I remain to be one of the most blessed people I know. If I sound like an asshole, it’s because I am. Even after testing positive for COVID-19, I was able to use the virus as an opportunity I had been searching for to not only start writing again, but to start writing about the isolation hotels. I felt the familiar anxious, excited choke I get in my throat when I know I’m about to do something that may not go exactly as planned, but needs to be done. It’s the feeling I get when I’m about to ask a risky question during an interview. The feeling makes me think of my mom. She often says, “The most difficult choices are always the most rewarding.”

The next day, I called the health care department and within two hours they had a room ready for me. My quarantine ended in six days, so I would be staying at La Quinta with anyone else who tested positive.

All I knew going in was that food would be provided. I nervously packed several days worth of t-shirts and shorts, makeup in case I wanted to practice, I didn’t, a towel, a yoga mat, a few books, my computer, my journal and a candle. In hindsight, I don’t know why I brought the candle, I don’t know what I was thinking.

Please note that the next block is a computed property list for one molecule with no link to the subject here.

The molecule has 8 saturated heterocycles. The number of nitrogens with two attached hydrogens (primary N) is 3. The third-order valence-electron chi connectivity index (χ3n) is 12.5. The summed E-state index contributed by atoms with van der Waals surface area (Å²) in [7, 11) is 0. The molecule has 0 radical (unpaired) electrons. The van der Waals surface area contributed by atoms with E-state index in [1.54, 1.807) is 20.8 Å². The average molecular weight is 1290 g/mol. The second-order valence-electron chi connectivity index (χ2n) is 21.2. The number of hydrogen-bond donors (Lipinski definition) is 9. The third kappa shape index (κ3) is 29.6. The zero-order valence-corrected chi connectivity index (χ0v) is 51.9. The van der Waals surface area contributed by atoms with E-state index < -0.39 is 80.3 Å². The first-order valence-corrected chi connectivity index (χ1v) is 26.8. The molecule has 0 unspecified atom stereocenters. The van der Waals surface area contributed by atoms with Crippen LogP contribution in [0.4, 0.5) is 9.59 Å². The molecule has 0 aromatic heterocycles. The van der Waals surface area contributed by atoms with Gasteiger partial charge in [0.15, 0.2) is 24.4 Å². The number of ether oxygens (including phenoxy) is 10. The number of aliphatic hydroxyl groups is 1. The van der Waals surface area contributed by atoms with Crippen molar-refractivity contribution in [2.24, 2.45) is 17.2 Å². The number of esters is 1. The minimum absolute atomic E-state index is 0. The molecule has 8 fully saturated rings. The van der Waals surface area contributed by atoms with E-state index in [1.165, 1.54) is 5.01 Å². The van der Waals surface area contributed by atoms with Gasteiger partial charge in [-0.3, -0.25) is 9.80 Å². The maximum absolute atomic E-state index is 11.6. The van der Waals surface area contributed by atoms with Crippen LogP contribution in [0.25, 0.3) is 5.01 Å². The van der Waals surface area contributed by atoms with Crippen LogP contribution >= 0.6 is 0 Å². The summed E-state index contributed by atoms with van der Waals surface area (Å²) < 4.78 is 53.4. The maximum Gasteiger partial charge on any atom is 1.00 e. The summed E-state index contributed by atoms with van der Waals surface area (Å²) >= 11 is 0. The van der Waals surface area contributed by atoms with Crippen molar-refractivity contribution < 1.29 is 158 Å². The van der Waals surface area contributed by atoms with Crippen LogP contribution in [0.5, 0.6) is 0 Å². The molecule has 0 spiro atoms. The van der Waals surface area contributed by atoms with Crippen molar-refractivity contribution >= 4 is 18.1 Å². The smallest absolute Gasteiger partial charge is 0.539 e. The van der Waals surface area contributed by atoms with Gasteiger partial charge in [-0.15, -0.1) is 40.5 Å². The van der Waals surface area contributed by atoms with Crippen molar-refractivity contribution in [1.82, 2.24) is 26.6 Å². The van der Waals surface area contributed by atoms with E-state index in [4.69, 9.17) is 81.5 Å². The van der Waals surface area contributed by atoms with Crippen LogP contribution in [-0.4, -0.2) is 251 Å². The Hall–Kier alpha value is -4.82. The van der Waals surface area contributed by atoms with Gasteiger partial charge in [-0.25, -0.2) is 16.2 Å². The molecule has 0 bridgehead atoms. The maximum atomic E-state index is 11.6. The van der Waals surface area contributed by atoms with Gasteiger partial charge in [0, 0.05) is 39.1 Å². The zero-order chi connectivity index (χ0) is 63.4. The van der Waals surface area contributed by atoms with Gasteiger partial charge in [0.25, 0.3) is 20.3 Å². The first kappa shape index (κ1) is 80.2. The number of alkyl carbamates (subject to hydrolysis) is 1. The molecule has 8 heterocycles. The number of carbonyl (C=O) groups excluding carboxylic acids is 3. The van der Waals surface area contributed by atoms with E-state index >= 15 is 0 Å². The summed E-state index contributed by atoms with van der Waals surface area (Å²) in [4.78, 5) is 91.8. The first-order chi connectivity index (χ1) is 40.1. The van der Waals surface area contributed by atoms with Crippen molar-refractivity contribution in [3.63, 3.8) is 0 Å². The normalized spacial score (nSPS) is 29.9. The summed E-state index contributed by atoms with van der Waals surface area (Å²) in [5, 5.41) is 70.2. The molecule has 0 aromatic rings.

I was most worried about nightmares. I teared up at the thought of waking up in a cold sweat to a nightmare. I was also worried about needing someone to talk to and no one answering their phones. Or the double zinger, what if I tried calling someone because of my nightmare and no one answered? I dropped my boyfriend off at home, said my goodbyes, and was hit with another symptom, a migraine. 

Driving down Highway 50 with a migraine was scary. The last time I drove with a migraine I ended up swerving into another car on the highway. I knew it was coming when I was having difficulty seeing out of the left side of my eyes. Soon my entire vision was blurred, the left side of my head was raging with a pulsating pain, and the numbness that began in my fingertips moved all the way up my arms to my lips and tongue. When I finally reached La Quinta each symptom had taken turns as my shotgun rider. One minute the pain was unbearable, and the numbness was faint, the next minute I could hardly see, but I only felt a slight sting.  

I finally pulled up to the La Quinta at around 6 p.m. The entrance was covered in caution tape, and I was greeted by a note saying the entire facility was closed. I read the sign warning the entire hotel was closed, nearly turned around, but walked through the glass doors.

(1) comment


What happened after you got into the inn, and what have you been doing to pass the time?